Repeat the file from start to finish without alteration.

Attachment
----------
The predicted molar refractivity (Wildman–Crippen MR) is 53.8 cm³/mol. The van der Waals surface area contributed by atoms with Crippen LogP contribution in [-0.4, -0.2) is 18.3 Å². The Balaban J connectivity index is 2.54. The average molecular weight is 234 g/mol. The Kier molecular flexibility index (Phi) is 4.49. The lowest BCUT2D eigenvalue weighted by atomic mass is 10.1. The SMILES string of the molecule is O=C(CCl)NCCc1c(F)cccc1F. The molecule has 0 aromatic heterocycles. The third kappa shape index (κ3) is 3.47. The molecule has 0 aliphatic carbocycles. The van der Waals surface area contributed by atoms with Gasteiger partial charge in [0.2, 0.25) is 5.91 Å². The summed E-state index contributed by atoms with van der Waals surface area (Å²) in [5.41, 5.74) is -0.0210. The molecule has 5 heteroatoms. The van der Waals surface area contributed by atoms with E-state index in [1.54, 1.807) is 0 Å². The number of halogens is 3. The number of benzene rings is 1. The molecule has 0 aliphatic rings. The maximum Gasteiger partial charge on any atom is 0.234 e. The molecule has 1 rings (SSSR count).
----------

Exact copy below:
The predicted molar refractivity (Wildman–Crippen MR) is 53.8 cm³/mol. The van der Waals surface area contributed by atoms with Crippen LogP contribution in [-0.4, -0.2) is 18.3 Å². The Balaban J connectivity index is 2.54. The average molecular weight is 234 g/mol. The Kier molecular flexibility index (Phi) is 4.49. The lowest BCUT2D eigenvalue weighted by atomic mass is 10.1. The SMILES string of the molecule is O=C(CCl)NCCc1c(F)cccc1F. The molecule has 0 aromatic heterocycles. The third kappa shape index (κ3) is 3.47. The molecule has 0 aliphatic carbocycles. The van der Waals surface area contributed by atoms with Gasteiger partial charge in [0.2, 0.25) is 5.91 Å². The summed E-state index contributed by atoms with van der Waals surface area (Å²) in [5.41, 5.74) is -0.0210. The molecule has 5 heteroatoms. The van der Waals surface area contributed by atoms with E-state index in [1.54, 1.807) is 0 Å². The number of halogens is 3. The number of benzene rings is 1. The molecule has 0 aliphatic rings. The maximum Gasteiger partial charge on any atom is 0.234 e. The molecule has 1 rings (SSSR count).